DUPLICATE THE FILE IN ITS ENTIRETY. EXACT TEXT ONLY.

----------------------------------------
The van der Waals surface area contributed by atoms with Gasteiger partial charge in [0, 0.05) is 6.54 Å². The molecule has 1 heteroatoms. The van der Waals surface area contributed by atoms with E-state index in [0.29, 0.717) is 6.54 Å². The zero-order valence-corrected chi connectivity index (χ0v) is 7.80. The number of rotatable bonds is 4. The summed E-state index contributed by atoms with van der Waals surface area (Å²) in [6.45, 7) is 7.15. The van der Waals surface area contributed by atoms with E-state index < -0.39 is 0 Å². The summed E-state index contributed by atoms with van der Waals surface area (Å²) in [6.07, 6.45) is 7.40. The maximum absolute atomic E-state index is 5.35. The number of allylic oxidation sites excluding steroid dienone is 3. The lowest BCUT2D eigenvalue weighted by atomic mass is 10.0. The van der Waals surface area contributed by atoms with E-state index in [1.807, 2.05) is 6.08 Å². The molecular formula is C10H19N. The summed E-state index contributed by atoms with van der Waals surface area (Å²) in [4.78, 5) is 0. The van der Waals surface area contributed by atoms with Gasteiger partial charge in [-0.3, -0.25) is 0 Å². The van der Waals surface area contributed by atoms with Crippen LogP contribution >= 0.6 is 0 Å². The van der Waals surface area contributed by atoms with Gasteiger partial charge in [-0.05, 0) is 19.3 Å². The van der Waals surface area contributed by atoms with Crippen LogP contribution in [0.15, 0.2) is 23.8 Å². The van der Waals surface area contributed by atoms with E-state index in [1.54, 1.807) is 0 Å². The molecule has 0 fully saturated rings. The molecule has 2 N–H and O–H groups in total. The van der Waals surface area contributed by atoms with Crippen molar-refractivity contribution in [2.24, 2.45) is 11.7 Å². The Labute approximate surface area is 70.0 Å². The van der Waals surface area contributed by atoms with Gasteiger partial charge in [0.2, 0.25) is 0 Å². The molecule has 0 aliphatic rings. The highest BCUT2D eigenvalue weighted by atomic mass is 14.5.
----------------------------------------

The van der Waals surface area contributed by atoms with Gasteiger partial charge in [0, 0.05) is 6.54 Å². The molecule has 1 heteroatoms. The van der Waals surface area contributed by atoms with E-state index in [0.29, 0.717) is 6.54 Å². The zero-order valence-corrected chi connectivity index (χ0v) is 7.80. The number of rotatable bonds is 4. The summed E-state index contributed by atoms with van der Waals surface area (Å²) in [6.45, 7) is 7.15. The van der Waals surface area contributed by atoms with E-state index < -0.39 is 0 Å². The summed E-state index contributed by atoms with van der Waals surface area (Å²) in [6.07, 6.45) is 7.40. The maximum absolute atomic E-state index is 5.35. The number of allylic oxidation sites excluding steroid dienone is 3. The lowest BCUT2D eigenvalue weighted by atomic mass is 10.0. The van der Waals surface area contributed by atoms with E-state index in [1.807, 2.05) is 6.08 Å². The molecular formula is C10H19N. The summed E-state index contributed by atoms with van der Waals surface area (Å²) in [4.78, 5) is 0. The van der Waals surface area contributed by atoms with Gasteiger partial charge in [-0.3, -0.25) is 0 Å². The van der Waals surface area contributed by atoms with Crippen LogP contribution >= 0.6 is 0 Å². The van der Waals surface area contributed by atoms with Gasteiger partial charge in [-0.05, 0) is 19.3 Å². The van der Waals surface area contributed by atoms with Crippen LogP contribution in [0.15, 0.2) is 23.8 Å². The van der Waals surface area contributed by atoms with E-state index in [1.54, 1.807) is 0 Å². The molecule has 0 fully saturated rings. The molecule has 2 N–H and O–H groups in total. The van der Waals surface area contributed by atoms with Crippen molar-refractivity contribution in [2.24, 2.45) is 11.7 Å². The Labute approximate surface area is 70.0 Å². The van der Waals surface area contributed by atoms with Gasteiger partial charge in [0.2, 0.25) is 0 Å². The molecule has 0 aliphatic rings. The highest BCUT2D eigenvalue weighted by atomic mass is 14.5.